•certain interest groups in the host State discourage repatriation by disseminating false information.

2. Defining a “Safe Return”


A safe return has the following characteristics:

•There are judicial conditions that will make it safer for the returnees (e.g., amnesties, public guarantees of individual security, non-discrimination laws, no risk of reprisals or persecution as a result of the return).

•Physical security is guaranteed (from protection against armed attacks to protection from the threat of land mines).

•Material safety is ensured (access to land, to means of general subsistence, etc.).

These elements can be integrated into any tripartite agreements among the UNHCR, the country of origin, and the country of asylum.

3. Returning in Dignity


This principle is vaguer than the previous two. It implies that the honor and human dignity of individuals must be respected. Refugees must be able to return home unconditionally, and, if they decide to do so spontaneously, they must be able to do so at their own speed and not in convoys where they are forced to walk. They must not be separated from their families, must be treated with respect, and must be accepted by national authorities who commit to granting them their universal human rights.

In practice, to monitor that the principles of safety and dignity are being respected, the UNHCR must evaluate the following elements:

•the physical safety of the refugees at every stage in their return (on the road, during and after their return, when they are received, at their final destination);

•the respect for family unity;

•the attention granted to vulnerable groups (e.g., the sick and wounded, the elderly, pregnant women, children, etc.);

•the alleviation of formalities at the border;

•the authorization given to the refugees to bring all their transportable belongings with them;

•the respect for the school year and agricultural calendars throughout the course of these events;

•freedom of movement;

•the respect for human rights.

➔ Asylum </content/article/3/asylum>__ ▸ Camps </content/article/3/camps>__ ▸ Discrimination </content/article/3/discrimination>__ ▸ Family </content/article/3/family>__ ▸ Internally displaced persons </content/article/3/internally-displaced-persons>__ ▸ Persecution </content/article/3/persecution>__ ▸ Population displacement </content/article/3/population-displacement>__ ▸ Protection </content/article/3/protection>__ ▸ Refoulement (forced return) and expulsion; </content/article/3/refoulement-forced-return-and-expulsion/>__ ▸ Refugees </content/article/3/refugees>__ ▸ United Nations High Commissioner for Refugees </content/article/3/united-nations-high-commissioner-for-refugees>__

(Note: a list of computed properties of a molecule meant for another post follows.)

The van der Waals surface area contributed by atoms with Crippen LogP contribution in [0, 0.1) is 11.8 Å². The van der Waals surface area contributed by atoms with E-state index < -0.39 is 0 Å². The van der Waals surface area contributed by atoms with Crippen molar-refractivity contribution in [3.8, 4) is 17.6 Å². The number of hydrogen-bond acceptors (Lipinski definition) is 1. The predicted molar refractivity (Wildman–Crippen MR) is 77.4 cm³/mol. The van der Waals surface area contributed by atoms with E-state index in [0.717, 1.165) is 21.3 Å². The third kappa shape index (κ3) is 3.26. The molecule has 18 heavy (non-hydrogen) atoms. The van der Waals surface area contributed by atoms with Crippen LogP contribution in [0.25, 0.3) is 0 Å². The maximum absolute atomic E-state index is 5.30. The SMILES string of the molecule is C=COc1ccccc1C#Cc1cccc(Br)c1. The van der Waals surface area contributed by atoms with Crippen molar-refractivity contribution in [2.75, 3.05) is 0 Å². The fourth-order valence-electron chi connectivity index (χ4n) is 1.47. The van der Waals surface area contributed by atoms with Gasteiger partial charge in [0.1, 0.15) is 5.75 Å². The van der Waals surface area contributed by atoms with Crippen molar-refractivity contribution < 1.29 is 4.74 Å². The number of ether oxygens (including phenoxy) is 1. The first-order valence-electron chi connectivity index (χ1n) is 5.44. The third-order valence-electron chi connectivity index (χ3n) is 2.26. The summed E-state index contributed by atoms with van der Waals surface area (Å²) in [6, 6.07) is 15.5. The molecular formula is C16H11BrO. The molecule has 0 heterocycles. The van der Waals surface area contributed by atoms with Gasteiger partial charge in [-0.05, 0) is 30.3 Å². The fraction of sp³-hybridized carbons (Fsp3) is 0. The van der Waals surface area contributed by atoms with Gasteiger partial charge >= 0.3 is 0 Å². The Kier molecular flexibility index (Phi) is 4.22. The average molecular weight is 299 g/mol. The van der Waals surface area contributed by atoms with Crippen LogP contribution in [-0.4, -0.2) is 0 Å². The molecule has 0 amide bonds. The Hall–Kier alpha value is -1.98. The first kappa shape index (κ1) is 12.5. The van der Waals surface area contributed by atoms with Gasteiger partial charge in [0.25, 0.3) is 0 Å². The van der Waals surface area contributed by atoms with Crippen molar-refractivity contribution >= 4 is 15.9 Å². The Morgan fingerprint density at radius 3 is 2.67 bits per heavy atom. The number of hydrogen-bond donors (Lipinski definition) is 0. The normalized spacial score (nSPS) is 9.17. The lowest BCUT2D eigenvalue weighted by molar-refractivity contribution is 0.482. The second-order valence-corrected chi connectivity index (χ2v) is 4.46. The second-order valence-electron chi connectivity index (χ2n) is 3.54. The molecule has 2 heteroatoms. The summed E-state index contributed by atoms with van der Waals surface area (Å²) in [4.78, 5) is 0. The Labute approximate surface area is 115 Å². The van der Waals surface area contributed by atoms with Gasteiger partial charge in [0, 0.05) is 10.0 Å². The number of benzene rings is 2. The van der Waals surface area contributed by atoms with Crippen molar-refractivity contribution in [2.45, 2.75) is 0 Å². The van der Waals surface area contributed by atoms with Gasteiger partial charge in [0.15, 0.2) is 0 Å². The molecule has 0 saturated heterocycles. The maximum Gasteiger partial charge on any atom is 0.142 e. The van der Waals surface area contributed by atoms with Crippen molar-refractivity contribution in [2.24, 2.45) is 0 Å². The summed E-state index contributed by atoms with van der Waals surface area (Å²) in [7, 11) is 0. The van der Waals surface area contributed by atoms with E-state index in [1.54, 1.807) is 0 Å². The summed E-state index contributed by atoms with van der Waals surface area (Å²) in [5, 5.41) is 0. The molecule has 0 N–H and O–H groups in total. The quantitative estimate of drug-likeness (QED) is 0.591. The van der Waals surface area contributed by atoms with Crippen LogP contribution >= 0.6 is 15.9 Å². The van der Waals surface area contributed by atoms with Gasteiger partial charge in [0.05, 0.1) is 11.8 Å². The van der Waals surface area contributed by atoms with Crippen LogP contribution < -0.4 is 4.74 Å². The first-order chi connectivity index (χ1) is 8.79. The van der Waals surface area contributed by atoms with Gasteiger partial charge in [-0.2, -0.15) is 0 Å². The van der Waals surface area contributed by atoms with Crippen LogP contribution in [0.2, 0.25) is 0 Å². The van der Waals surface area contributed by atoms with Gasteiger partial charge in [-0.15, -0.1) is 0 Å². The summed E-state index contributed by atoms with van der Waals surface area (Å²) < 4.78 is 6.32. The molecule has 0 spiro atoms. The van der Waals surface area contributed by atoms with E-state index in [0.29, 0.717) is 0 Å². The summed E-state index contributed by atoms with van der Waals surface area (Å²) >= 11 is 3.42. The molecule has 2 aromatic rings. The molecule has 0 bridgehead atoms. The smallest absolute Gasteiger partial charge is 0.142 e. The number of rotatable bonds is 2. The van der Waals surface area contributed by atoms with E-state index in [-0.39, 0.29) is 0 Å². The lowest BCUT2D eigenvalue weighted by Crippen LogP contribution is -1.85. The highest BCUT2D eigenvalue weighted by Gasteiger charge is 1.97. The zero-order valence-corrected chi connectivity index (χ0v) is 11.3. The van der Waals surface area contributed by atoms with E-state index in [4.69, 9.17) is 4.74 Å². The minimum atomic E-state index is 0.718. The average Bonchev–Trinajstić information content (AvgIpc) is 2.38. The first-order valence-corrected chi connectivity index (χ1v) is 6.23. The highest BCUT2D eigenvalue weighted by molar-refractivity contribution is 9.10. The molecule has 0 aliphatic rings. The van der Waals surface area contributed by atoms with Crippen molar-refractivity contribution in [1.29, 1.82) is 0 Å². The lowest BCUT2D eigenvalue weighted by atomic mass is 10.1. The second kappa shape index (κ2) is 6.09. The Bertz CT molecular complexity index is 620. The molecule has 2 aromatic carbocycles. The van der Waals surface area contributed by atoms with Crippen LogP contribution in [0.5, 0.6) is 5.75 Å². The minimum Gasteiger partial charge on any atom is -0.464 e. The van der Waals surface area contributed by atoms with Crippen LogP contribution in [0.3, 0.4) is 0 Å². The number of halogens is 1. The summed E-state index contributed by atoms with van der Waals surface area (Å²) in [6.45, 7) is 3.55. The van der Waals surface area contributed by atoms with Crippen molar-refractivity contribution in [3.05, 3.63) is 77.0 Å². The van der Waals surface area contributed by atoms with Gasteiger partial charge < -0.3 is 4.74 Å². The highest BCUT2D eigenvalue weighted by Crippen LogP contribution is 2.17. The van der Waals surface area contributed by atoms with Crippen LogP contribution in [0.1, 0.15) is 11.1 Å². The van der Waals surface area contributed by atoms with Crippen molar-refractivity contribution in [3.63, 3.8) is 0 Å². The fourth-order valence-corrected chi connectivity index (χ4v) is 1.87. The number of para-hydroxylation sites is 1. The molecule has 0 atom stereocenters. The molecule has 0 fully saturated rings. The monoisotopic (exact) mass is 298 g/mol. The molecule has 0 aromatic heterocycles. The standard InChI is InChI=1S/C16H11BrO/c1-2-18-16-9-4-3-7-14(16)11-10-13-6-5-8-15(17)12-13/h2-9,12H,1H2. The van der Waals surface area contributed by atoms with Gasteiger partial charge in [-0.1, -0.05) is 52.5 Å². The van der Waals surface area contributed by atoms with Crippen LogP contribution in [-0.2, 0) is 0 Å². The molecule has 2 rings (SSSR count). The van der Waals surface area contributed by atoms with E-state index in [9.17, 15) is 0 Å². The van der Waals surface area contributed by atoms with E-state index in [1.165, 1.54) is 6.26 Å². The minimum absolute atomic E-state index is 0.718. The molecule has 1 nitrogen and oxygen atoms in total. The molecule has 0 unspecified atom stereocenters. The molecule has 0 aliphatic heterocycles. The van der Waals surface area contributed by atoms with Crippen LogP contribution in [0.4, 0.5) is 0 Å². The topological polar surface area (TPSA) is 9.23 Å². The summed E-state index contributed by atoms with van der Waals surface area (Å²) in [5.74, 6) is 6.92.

.. note:

For Additional Information:

Barnett, Michael and Finnemore, Martha, Chapter 4: “Defining Refugees and Voluntary Repatriation at the United Nations High Commissioner for Refugees”, in*Rules for the World , Cornell University Press, 2012.

Chetail, Vincent, “Voluntary repatriation in public international law: concepts and contents”, Refugee Survey Quarterly , Vol. 23, No.3, Voluntary Repatriation: Achievements and prospects (2004), p.1-32.

Cwik, E., Marissa, “Forced to Flee and Forced to Repatriate? How the Cessation Clause of Article 1C (5) and (6) of the 1951 Refugee Convention Operates in International Law and Practice”, Vol. 44, issue 3, V anderbilt Law Review , May 2011, p.711-743.

Lawyers Committee for Human Rights. General Principles Relating to the Promotion of Refugee Repatriation . Geneva: UNHCR Documentation Center, 1992.

Shields Delessert, Christiane, “Release and Repatriation of Prisoners of War at the End of Active Hostilities: A Study of Article 118, paragraph 1, of the Third Geneva Convention Relative to the Treatment of Prisoners of War”, Zurich, Schulthess, Polygraphischer Verlag, American Journal of International Law , Vol. 5, 1977, 225 pages.

UNHCR, Policy Framework and Implementation Strategy. UNHCR’s role in support of the return and reintegration of displaced populations , 2008. Available at

Ullom, Vic, “Voluntary Repatriation of Refugees and Customary International Law”, Vol. 29, No.2, Spring, Denver Journal of International Law and Policy, 115 (2001), p.115-149. Available at

Vijayaraghavan Aman and Hamsa, The Illusion of Consent – Voluntary Repatriation or Refoulement? , 2019. Available at

Zieck, Marjoleine, “Reimagining Voluntary Repatriation” in The Oxford Handbook of International Refugee Law , Oxford: Oxford University Press, 2021, p. 1064-1079.